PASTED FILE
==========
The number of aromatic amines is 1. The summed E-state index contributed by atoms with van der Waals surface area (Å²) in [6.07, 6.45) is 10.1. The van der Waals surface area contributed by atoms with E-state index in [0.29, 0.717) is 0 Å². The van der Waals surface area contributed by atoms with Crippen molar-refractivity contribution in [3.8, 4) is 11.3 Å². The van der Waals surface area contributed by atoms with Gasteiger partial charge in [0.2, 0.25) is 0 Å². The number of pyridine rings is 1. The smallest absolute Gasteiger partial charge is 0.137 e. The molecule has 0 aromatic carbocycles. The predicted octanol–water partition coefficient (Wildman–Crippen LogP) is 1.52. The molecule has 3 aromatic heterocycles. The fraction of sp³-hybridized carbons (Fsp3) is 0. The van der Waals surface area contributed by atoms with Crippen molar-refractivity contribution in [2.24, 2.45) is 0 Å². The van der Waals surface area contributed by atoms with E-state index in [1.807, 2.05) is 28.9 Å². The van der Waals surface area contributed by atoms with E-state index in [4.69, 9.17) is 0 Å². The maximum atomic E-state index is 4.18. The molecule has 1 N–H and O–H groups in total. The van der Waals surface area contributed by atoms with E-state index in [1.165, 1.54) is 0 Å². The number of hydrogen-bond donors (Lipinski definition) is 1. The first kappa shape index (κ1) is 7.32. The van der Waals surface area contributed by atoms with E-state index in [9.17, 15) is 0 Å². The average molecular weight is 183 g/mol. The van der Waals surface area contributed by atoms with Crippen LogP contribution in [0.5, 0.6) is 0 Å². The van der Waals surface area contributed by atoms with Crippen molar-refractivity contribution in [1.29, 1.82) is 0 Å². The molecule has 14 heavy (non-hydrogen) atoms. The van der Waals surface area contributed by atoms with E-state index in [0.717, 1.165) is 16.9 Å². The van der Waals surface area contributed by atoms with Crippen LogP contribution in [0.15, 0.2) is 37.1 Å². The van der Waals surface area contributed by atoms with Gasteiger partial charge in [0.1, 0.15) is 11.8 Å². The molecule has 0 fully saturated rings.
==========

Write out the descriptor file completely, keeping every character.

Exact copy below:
The number of aromatic amines is 1. The summed E-state index contributed by atoms with van der Waals surface area (Å²) in [6.07, 6.45) is 10.1. The van der Waals surface area contributed by atoms with E-state index in [0.29, 0.717) is 0 Å². The van der Waals surface area contributed by atoms with Crippen molar-refractivity contribution in [3.8, 4) is 11.3 Å². The van der Waals surface area contributed by atoms with Gasteiger partial charge in [0.2, 0.25) is 0 Å². The number of pyridine rings is 1. The smallest absolute Gasteiger partial charge is 0.137 e. The molecule has 0 aromatic carbocycles. The predicted octanol–water partition coefficient (Wildman–Crippen LogP) is 1.52. The molecule has 3 aromatic heterocycles. The fraction of sp³-hybridized carbons (Fsp3) is 0. The van der Waals surface area contributed by atoms with Crippen molar-refractivity contribution in [2.24, 2.45) is 0 Å². The van der Waals surface area contributed by atoms with E-state index in [1.807, 2.05) is 28.9 Å². The van der Waals surface area contributed by atoms with E-state index in [4.69, 9.17) is 0 Å². The maximum atomic E-state index is 4.18. The molecule has 1 N–H and O–H groups in total. The van der Waals surface area contributed by atoms with E-state index in [1.165, 1.54) is 0 Å². The number of hydrogen-bond donors (Lipinski definition) is 1. The first kappa shape index (κ1) is 7.32. The van der Waals surface area contributed by atoms with E-state index in [9.17, 15) is 0 Å². The average molecular weight is 183 g/mol. The van der Waals surface area contributed by atoms with Crippen LogP contribution in [0.5, 0.6) is 0 Å². The van der Waals surface area contributed by atoms with Crippen molar-refractivity contribution in [1.29, 1.82) is 0 Å². The molecule has 14 heavy (non-hydrogen) atoms. The van der Waals surface area contributed by atoms with E-state index in [0.717, 1.165) is 16.9 Å². The van der Waals surface area contributed by atoms with Crippen LogP contribution in [0.15, 0.2) is 37.1 Å². The van der Waals surface area contributed by atoms with Gasteiger partial charge in [0.1, 0.15) is 11.8 Å². The molecule has 0 fully saturated rings.